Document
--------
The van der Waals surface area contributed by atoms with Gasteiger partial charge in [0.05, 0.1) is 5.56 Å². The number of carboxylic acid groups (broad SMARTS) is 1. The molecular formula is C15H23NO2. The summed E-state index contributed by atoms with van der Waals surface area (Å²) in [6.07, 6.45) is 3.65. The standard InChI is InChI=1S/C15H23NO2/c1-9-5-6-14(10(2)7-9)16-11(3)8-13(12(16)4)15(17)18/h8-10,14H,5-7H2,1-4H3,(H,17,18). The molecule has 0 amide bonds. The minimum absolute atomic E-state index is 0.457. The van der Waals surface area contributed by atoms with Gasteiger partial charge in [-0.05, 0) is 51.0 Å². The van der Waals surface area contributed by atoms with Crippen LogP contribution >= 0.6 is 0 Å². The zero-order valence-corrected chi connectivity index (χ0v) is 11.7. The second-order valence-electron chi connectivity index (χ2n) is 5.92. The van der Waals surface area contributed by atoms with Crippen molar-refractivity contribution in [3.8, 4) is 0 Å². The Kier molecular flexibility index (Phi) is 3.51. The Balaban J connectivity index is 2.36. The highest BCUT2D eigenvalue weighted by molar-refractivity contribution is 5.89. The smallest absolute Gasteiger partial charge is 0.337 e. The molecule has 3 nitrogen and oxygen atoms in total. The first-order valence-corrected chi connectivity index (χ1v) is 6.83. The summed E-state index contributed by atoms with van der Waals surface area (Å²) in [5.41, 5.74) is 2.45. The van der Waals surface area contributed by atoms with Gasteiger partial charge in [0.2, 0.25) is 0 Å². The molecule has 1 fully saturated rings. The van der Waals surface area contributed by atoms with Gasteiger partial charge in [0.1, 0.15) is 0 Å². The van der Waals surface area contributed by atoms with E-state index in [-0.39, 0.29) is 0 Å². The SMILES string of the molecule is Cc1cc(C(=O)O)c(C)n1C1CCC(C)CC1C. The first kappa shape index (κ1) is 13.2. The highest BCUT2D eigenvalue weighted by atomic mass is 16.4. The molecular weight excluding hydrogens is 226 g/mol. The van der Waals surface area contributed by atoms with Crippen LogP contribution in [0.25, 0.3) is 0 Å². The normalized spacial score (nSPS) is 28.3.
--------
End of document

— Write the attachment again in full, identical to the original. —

The van der Waals surface area contributed by atoms with Gasteiger partial charge in [0.05, 0.1) is 5.56 Å². The number of carboxylic acid groups (broad SMARTS) is 1. The molecular formula is C15H23NO2. The summed E-state index contributed by atoms with van der Waals surface area (Å²) in [6.07, 6.45) is 3.65. The standard InChI is InChI=1S/C15H23NO2/c1-9-5-6-14(10(2)7-9)16-11(3)8-13(12(16)4)15(17)18/h8-10,14H,5-7H2,1-4H3,(H,17,18). The molecule has 0 amide bonds. The minimum absolute atomic E-state index is 0.457. The van der Waals surface area contributed by atoms with Gasteiger partial charge in [-0.05, 0) is 51.0 Å². The van der Waals surface area contributed by atoms with Crippen LogP contribution >= 0.6 is 0 Å². The zero-order valence-corrected chi connectivity index (χ0v) is 11.7. The second-order valence-electron chi connectivity index (χ2n) is 5.92. The van der Waals surface area contributed by atoms with Crippen molar-refractivity contribution in [3.8, 4) is 0 Å². The Kier molecular flexibility index (Phi) is 3.51. The Balaban J connectivity index is 2.36. The highest BCUT2D eigenvalue weighted by molar-refractivity contribution is 5.89. The smallest absolute Gasteiger partial charge is 0.337 e. The molecule has 3 nitrogen and oxygen atoms in total. The first-order valence-corrected chi connectivity index (χ1v) is 6.83. The summed E-state index contributed by atoms with van der Waals surface area (Å²) in [5.41, 5.74) is 2.45. The van der Waals surface area contributed by atoms with Gasteiger partial charge in [0.2, 0.25) is 0 Å². The molecule has 1 fully saturated rings. The van der Waals surface area contributed by atoms with Gasteiger partial charge in [0.1, 0.15) is 0 Å². The van der Waals surface area contributed by atoms with E-state index in [-0.39, 0.29) is 0 Å². The SMILES string of the molecule is Cc1cc(C(=O)O)c(C)n1C1CCC(C)CC1C. The first kappa shape index (κ1) is 13.2. The highest BCUT2D eigenvalue weighted by atomic mass is 16.4. The molecular weight excluding hydrogens is 226 g/mol. The van der Waals surface area contributed by atoms with Crippen LogP contribution in [0.25, 0.3) is 0 Å². The normalized spacial score (nSPS) is 28.3.